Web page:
Conte didn’t ask to be the anti-Mourinho when he was named Chelsea’s new boss — not directly so, at least — but it comes as part of the territory when taking over from a mountain of a manager like Mourinho. Cool as ever, Conte is relishing his new role.

Introducing Zabivaka, Russia’s 2018 World Cup mascot

MOSCOW, RUSSIA - OCTOBER 21: Official Mascot Wolf was chosen as Official Mascot of FIFA 2018 World Cup Russia and Nazario Ronaldo during 'Vecherniy Urgant' (Evening Urgant) TV show on Channel 1 at Ostankino on October 21, 2016 in Moscow, Russia. (Photo by Getty Images/Getty Images)
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MOSCOW (AP) Russia has chosen a cocky wolf wearing sporty goggles as the mascot for the 2018 football World Cup.

The wolf was chosen in online voting over two other mascot candidates — a cat and a tiger wearing a space suit.

[ MORE: Saturday’s PL roundup: Liverpool, Arsenal go joint-top ]

The announcement was made early Saturday at the end of an hour-long broadcast on state Channel One television. More than 1 million Russians voted in the contest, according to the broadcast.

World Cup matches are to take place in 11 cities in June and July 2018. The venues are in Moscow, St. Petersburg, Kaliningrad, Kazan, Krasnodar, Rostov-on-Don, Samara, Saransk, Volgograd, Nizhny Novgorod and Yekaterinburg.

MOSCOW, RUSSIA - OCTOBER 21: (L-R) Wolf, the winer of FIFA 2018 World Cup Russia Official Mascot, Deputy Prime Minister of the Russian Federation Vitaly Mutko, TV host Ivan Urgant and Nazario Ronaldo attend at 'Vecherniy (Evening) Urgant' TV show on Channel 1 during at Ostankino on October 21, 2016 in Moscow, Russia. (Photo by Getty Images/Getty Images)
(Photo by Getty Images/Getty Images)

Aguero looking vulnerable as Man City evolves under Guardiola

MANCHESTER, ENGLAND - OCTOBER 15:  Sergio Aguero of Manchester City shows dejection after the final whistle during the Premier League match between Manchester City and Everton at Etihad Stadium on October 15, 2016 in Manchester, England.  (Photo by Clive Brunskill/Getty Images)
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MANCHESTER, England (AP) Manchester City’s spine of goalkeeper Joe Hart, center back Vincent Kompany, midfielder Yaya Toure and striker Sergio Aguero has anchored the team since 2011 in the most decorated period in its history.

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One by one, it is being dismantled by Pep Guardiola.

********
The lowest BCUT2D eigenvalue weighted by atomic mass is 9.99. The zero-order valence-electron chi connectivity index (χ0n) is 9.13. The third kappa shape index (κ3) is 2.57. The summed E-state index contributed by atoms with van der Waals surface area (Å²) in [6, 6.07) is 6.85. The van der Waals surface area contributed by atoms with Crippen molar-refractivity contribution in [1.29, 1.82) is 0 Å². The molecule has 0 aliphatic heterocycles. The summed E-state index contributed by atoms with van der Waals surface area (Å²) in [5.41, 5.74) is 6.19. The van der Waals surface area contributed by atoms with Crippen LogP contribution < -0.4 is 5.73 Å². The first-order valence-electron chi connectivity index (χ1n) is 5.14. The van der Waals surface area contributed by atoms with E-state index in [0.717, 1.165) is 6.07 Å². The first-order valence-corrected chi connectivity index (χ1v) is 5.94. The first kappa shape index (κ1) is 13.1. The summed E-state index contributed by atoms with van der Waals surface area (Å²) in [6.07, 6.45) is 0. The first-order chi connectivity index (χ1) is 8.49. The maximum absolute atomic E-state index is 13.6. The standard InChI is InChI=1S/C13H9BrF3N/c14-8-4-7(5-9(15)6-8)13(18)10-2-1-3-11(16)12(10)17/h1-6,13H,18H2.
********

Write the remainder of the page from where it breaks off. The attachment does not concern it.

Hart has been sent out on loan to Italy.

The injury-hampered Kompany no longer appears first choice.

Toure has been ostracized.

And the seemingly unthinkable is happening: Aguero is coming under pressure for his place.

Aguero started on the bench for the English Premier League game against Everton on Saturday after playing two matches for Argentina during the international break. More surprisingly, he stayed among the substitutes for the Champions League match at Barcelona on Wednesday, when Guardiola preferred to play midfielder Kevin De Bruyne up front.

[ MORE: Saturday’s PL roundup: Liverpool, Arsenal go joint-top ]

Aguero has been untouchable, a guaranteed starter since joining from Atletico Madrid in July 2011. Suddenly, possibly the most popular player among City fans – and a scorer of 102 league goals in his first five seasons at the club – is vulnerable and seemingly dispensable, even if he is likely to regain his place for the Premier League match against Southampton on Sunday.

When asked if Aguero was being phased out, Guardiola said on Friday the player’s future was at City.

“When Sergio decides to leave Manchester City, it will be his decision,” Guardiola said. Then, echoing comments he made about Hart in August before allowing him to leave, Guardiola added: “I appreciate him (as) a football player. I appreciate (as) a man what he did here.”

It’s not just the recent selection decisions that hint at a sense of unease between Guardiola and Aguero.

Guardiola has said publicly on at least two occasions this season that he wants more from Aguero than just goals, just like he wanted more from Hart than simply making saves. After Aguero’s hat trick in the Champions League win over Borussia Moenchengladbach, Guardiola said: “I cannot teach him (about his talent in the penalty box) but he has to know that behind, the rest of the team wants to help him and that is what I want to convince him.”